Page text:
|The hairs on the long antennae probably interlock |
to form a breathing tube for the crab as lies buried in the sand!
Our special guest spotted a fish that everyone overlooked. It was washed up on the high shore among the seagrasses and appeared dead. But when Ivan put it gently into a pool, it was still alive. Probably a young grouper? Yes, says Shannon Lim of OnHand Agrarian who says its an Orange spotted grouper. Seagrasses are important habitats for young fishes, crabs and other animals to grow up safely. Without seagrass meadows, our favourite seafood may disappear.
Big-head seagrass octopus! Unlike those seen on the reefs, this seagrass octopus has a huge head and rather short skinny arms and so far, I've only seen it regularly on Changi and northern shores like Chek Jawa and Pulau Sekudu.
Geographic sea hare! Sea hares are sea slugs (snails without shells!) and can be large. They have a pair of flappy tentacles that possibly resembles the ears of a hare and they eat seaweeds. Aside from these, they are slow and don't resemble land rabbits, although they are kind of cuddly for a slug!
Hairy sea hare. Many sea hares release a purplish dye when they are annoyed. The function of this dye is not known. Unlike an octopus or squid, it doesn't form a screen for a quick escape as most of these slugs usually don't move very fast. One study found that the dye irriates other animals such as crabs, sea urchins, fishes and bristleworms.
Sea apple! This brightly coloured blob is actually a sea cucumber! In nature, bright colours are used to warn off predators. And indeed this Sea Apple sea cucumber is highly toxic to other sea creatures. It does not make good aquarium specimen as it often kills off its tank mates.
Warty pink sea cucumbers on the shore. And only a few Thorny sea cucumbers. We also saw Smooth sea cucumbers, Beige sea cucumbers (both yet to be identified) and also Garlic bread sea cucumbers small and medium-sized, and later one Ball sea cucumber.
Biscuit sea stars that look like they have been made with a cookie cutter. In the sand were many fast moving Plain sand stars as well as Painted sand stars. Marcus also found a tiny orange coloured Cake star. Sadly, we couldn't find any baby Knobbly sea stars that we saw here in the past.
White sea urchins, many carrying bits of debris. There were also some small Thorny sea urchins. Ivan also found some Cake sand dollars.
Ball moon snails. These snails can enormously inflate their bodies, hiding the shell, so they look like giant white slugs. Moon snails are fierce bulldozing burrowing predators. They feed on buried bivalves and snails. A moon snail wraps its huge foot around the hapless prey to suffocate it. If this fails, it secretes an acid to soften the victim's shell. With its file-like 'tongue', a hole is slowly drilled through the shell.
Olive snail burrowing in the sand. Earlier on, Ivan also found a Black lipped conch and we saw lots of Gong-gong. These conch snails can 'jump'. While most other snails have a broad 'door' (called the operculum) to seal the shell opening, members of the Conch family have a narrow operculum. Instead of a broad flat foot, a conch has a narrow foot that is strong and muscular. The conch digs its claw-like operculum into the sand and pushes against it to 'hop' forwards like a pole-vaulter. We also saw the egg capsules of Spiral melongena and many 'Sand collars' which are the egg mass of a moon snail.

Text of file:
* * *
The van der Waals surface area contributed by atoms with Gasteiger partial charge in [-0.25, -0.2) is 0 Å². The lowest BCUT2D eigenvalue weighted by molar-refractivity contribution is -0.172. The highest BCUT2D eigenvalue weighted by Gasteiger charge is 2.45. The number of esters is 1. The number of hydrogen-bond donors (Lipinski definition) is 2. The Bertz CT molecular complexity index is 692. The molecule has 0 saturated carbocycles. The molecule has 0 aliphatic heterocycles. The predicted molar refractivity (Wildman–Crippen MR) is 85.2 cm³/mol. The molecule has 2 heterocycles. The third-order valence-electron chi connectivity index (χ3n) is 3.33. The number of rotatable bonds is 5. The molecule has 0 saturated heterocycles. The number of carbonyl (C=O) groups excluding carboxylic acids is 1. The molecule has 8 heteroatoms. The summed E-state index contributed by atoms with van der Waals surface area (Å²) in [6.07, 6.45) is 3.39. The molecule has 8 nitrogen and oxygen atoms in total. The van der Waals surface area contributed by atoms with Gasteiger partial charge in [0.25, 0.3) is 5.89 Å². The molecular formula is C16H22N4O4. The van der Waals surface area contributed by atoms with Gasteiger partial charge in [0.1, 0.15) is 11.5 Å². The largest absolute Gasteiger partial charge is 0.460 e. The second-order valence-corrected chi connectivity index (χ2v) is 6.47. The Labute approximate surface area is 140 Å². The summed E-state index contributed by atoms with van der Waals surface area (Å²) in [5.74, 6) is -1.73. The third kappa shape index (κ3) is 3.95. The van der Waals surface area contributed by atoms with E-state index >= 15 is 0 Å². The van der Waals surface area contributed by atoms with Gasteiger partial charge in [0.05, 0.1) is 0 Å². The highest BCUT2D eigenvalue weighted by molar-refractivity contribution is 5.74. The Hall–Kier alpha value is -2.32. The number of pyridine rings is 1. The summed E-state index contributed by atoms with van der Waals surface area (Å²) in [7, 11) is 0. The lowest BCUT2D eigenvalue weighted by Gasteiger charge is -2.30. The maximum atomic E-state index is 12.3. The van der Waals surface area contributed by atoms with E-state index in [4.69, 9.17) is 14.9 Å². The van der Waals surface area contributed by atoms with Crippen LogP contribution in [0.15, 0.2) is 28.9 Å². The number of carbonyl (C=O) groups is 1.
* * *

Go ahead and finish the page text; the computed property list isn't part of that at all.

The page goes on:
Swimming anemones today. These sea anemones can actually swim. We also saw some Carpet anemones. The medium sized ones are probably Haddon's carpet anemones while the tiny ones are not necessarily baby Haddons but may be another species; Mini carpet anemones.
Spoon seagrass and Needle seagrass, the Fern seagrass I saw was looking rather poorly. Many were reduced to stalks without any leaflets on them. Oh dear. But perhaps there are healthy Fern seagrass growing in deeper water. The tide today wasn't very low.
Flower crabs and Elbow crabs. Kai and Ivan found Leaf porter crabs too. We saw some sea pencils while it was still dark (they retract into the ground at sunrise). As usual, there were only a few cerianthids. The team also saw some large living Noble volutes and one was apparently eating some other sea creature! We also saw many Hammer oysters and Window pane clams and Fan clams (mostly dead).
We enjoyed a glorious sunrise today! And making it even more special, Minister Desmond Lee was with us on this trip. He earlier shared with me his boyhood days exploring Changi and I'm touched he took time off from his busy schedule to drop by and check out this stretch of Changi with us today.
Jul 2011 who laid a long driftnet that we discovered at low tide. At that time, when I tried to make conversation, he merely said that he should not have laid the net so high up on the shore as it would be exposed at low tide. He then just quietly walked off and paddled away.
|The man we encountered with a driftnet at Changi in Jul 2011.|
|Releasing trapped animals and removing a long driftnet|
at Changi in Jul 2011
Photos and stories by the rest of the team on this trip